452CantwellvConnecticut - impede traffic, or draw a crowd,...

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Cantwell v. Connecticut 310 U.S. 296 (1940) Facts: The defendant was charged with inciting a breach of the peace for trying to solicit contributions on a public Connecticut street by playing a phonograph. The Jehovah’s Witness played the phonograph, which played a record that attacked the Roman Catholic religion, to other pedestrians on the street. Issue: Does the conviction of the defendant violate his right to peacefully impart his view on others? In other words, does the conviction violate the defendant’s First Amendment rights? Holding: Justice Roberts hold that the charges violate the defendant’s First Amendment rights. Rationale: Roberts argues that the defendant did not intend to affront the hearers of the record because there is “no showing that his deportment was noisy, truculent, overbearing or offensive.” As the noise of the phonograph was not so loud as to disturb the peace,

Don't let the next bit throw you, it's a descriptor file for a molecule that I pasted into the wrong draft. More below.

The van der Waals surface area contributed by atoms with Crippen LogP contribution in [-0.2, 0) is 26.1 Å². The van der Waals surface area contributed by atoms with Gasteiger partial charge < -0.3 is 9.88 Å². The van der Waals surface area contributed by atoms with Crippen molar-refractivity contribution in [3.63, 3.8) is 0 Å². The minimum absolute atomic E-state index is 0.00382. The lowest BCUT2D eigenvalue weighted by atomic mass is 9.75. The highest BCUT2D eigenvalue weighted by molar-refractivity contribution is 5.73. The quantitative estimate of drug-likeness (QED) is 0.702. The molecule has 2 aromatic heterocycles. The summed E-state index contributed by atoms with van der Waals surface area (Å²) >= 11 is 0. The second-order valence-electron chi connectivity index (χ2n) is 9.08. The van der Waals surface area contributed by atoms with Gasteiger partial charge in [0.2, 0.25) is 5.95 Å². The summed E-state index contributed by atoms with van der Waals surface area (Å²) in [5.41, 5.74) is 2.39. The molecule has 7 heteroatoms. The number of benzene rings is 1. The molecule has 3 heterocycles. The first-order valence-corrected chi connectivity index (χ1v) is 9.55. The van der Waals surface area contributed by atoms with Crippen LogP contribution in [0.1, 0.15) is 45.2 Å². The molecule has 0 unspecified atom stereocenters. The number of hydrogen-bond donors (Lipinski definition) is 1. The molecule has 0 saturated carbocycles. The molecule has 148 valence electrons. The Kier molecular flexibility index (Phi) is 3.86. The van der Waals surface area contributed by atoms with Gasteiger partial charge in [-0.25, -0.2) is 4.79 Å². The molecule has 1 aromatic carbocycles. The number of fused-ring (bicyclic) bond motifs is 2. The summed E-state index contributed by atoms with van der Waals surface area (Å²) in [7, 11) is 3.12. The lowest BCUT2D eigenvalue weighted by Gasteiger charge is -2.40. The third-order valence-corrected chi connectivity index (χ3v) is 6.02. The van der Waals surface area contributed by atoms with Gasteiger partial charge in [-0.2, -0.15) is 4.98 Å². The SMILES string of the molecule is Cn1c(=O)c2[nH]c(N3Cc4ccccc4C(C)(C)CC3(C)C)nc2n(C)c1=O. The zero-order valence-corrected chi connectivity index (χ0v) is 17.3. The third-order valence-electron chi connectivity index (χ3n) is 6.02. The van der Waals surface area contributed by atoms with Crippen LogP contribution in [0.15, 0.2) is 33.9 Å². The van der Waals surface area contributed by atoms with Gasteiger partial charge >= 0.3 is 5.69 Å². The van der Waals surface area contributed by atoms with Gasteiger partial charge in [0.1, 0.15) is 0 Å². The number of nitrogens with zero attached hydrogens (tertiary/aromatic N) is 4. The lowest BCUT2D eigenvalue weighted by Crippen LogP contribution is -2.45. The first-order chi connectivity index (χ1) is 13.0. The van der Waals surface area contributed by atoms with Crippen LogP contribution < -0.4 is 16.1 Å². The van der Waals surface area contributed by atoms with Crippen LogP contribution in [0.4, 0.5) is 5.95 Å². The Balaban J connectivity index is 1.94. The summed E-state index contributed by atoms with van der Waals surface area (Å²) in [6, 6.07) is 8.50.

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Unformatted text preview: impede traffic, or draw a crowd, the rights of the hearers were not invaded. Roberts maintains that although the religious content of the record would be found offensive by believers of the Catholic faith, the defendants conduct amounts to an attempt to interest the pedestrians in his propaganda and not to cause them harm. Roberts argues that the conduct of the defendant does not amount to a breach of the peace because the defendant did not make profane, indecent, or abusive remarks directed to the person of the hearer. Roberts finds that although the hearers of the record were angry with its content, the defendant did not act aggressively towards them and there was no clear and present danger in Cantwell himself. According to Roberts, a State may not unduly suppress free communication of views, religious or other, under the guise of conserving desirable conditions....
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